The hard part is that besides this (and I know this sounds strange putting this big metaphorical “but” in here) I actually like this doctor.  He shares many of our family’s personal interests, like choral music and natural medicine.  He knows all about MDC and kellymom.  He is hesitant about vaccines and agrees easily to our alternative vax schedule.  He likes Dr. Sears.  I don’t know.  If it weren’t for this weirdness, I would truly love him.  And, he’s one of the friendliest people I’ve ever met.

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#2 of 38 Old 05-08-2013, 05:28 AM
 
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I'd put him in the odd but fine circle. 

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#3 of 38 Old 05-08-2013, 05:45 AM
 
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This is a hard one! Some thoughts crossed my mind...

Some of the things you listed just sound like a flamboyant gay man. Some of them sound like he is also one of those people who try to "bring out" a shy person, such as your daughter. Some people just can't let shy people alone and feel they must help them come out of their shell. I don't know about the constantly touching her hair, I mean he is a professional and should know better than to be really touchyfeely with children that seem to not like it. I am touchyfeely myself but I would know not to if the child/adult seemed standoffish about it.

Lastly, have you ever been around someone's child and you just felt some attachment? Not really attachment, but you felt the child was really special? I had a friend years ago whose daughter reminded me so much of one of my older daughters and I just loved being around her. She was the cutest little kid ever(besides my own! lol) Maybe your daughter reminds him of his daughter at that age, or his sister at that age, or something.

 

These are just some reasons I could come up with why he would behave the way he does for innocent reasons. Being gay, having a child, being into beauty pageants, absolutely are not red flags IMO. Those other things altogether make it seem weird, but it could be innocent. You should follow your instinct, and I'm wondering what your daughter thinks? How old is she, old enough to explain if she does not want to be around him?


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#4 of 38 Old 05-08-2013, 05:55 AM
 
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Your daughter is feeling uncomfortable. You are feeling uncomfortable. He *is* behaving inappropriately. Recording her voice so he can listen to it at will. Pushing for permission for things. The more I read, the more it seems that he is increasing his behavior. That's what they do. Start small, get you to accept a low level of discomfort, then increase it. That way, you are only ever feeling slightly more uncomfortable than before, and when it's abuse you are clueless as to how it got to that point.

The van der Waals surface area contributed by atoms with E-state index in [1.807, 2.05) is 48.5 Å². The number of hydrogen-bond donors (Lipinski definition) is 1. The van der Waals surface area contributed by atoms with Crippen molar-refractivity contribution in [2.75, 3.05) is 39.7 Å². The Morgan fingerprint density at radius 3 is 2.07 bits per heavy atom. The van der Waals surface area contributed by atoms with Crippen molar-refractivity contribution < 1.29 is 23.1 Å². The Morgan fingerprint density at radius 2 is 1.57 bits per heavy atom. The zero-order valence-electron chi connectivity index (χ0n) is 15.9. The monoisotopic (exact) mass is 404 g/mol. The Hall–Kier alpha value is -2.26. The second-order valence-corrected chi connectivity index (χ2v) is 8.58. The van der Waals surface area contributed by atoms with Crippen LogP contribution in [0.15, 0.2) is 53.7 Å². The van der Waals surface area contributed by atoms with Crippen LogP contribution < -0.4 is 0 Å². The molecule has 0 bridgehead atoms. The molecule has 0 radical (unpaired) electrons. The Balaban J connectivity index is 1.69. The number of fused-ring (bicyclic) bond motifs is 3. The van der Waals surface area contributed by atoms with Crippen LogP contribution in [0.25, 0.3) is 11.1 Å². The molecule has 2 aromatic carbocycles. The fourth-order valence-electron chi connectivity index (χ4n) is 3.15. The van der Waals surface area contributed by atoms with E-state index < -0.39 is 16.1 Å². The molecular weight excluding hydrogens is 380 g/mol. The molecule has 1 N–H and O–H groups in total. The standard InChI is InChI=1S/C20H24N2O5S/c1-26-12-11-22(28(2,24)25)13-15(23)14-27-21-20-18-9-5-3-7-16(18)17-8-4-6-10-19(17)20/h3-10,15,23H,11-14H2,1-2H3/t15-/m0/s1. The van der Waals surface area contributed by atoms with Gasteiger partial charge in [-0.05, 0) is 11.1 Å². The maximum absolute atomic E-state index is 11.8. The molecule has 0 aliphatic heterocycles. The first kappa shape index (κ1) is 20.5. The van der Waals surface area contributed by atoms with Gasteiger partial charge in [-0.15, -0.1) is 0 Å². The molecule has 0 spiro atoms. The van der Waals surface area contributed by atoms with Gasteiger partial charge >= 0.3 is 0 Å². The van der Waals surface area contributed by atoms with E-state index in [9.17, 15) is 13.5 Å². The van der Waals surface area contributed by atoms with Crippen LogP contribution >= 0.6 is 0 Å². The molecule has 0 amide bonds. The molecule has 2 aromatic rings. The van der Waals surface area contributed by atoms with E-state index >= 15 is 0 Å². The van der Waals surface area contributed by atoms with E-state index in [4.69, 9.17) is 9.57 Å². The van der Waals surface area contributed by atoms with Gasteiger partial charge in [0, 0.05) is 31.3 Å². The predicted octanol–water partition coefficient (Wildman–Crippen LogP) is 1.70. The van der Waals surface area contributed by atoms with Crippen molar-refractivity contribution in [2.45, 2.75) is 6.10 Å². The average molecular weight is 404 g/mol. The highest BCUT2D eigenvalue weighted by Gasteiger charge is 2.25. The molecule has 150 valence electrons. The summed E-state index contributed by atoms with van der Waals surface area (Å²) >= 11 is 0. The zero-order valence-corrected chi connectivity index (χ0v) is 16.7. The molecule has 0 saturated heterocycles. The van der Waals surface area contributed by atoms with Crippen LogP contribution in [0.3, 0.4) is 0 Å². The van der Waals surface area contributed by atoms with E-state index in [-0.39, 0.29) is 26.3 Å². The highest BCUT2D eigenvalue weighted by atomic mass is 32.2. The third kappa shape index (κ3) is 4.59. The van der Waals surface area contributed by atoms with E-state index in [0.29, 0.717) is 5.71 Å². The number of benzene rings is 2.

What if I'm wrong? That's the question most people get stuck on. So, you're wrong. I'm right there with you, if that makes you feel better. Would you rather be wrong with another pediatrician, or find out you're right after your daughter's been abused?
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#5 of 38 Old 05-08-2013, 06:14 AM
 
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His behaviour is innappropriate. Whether you want to tell him to knock it off or file a report against him is up to you. He could be grooming her or he could just be eccentric and seriously lacking in understanding boundries. First image that came to my head was the Martin Short character on Father of the Bride. Either way, he is making your daughter uncomfortable, so switching seems like the best idea. Under no circumstances would I allow a child to be left alone with him.


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#6 of 38 Old 05-08-2013, 06:20 AM
 
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He doesn't give me the harmful-vibe. More a talent scout for "toddler tiara" type. Not my thing and I would probably switch to another doctor in that practice

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#7 of 38 Old 05-08-2013, 07:40 AM
 
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There's no reason not to switch. Your DD doesn't seem very comfortable around him, so whether that's for nefarious or innocent reasons, I wouldn't want my kid to have to see a doctor s/he was uncomfortable around. They need to be able to talk to and open up to their health care provider -- this one doesn't sound like a good fit for her.

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#8 of 38 Old 05-08-2013, 07:50 AM
 
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I'd put him in the odd but fine circle. 

I have to agree with this. Nothing you mention raises a red flag for me but if your daughter is uncomfortable then why not just switch all future visits to another doctor in the practice or find a new office. Her feelings are definitely something to take into account.
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#9 of 38 Old 05-08-2013, 08:02 AM
 
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At first, I felt that you were perhaps overreacting and a bit judgemental/overly-stereotyping. But after reading everything, I got a weird vibe, too. I agree with those that say it's possible he's just a character. But calling you and home and wanting to record her voice, etc? Even characters need to tone it down in professional environments, imo. I do feel as though some professional boundaries have been crossed here.

So while I wouldn't throw accusations around, I would find a new ped I'm more comfortable with if I were you.

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#10 of 38 Old 05-08-2013, 10:00 AM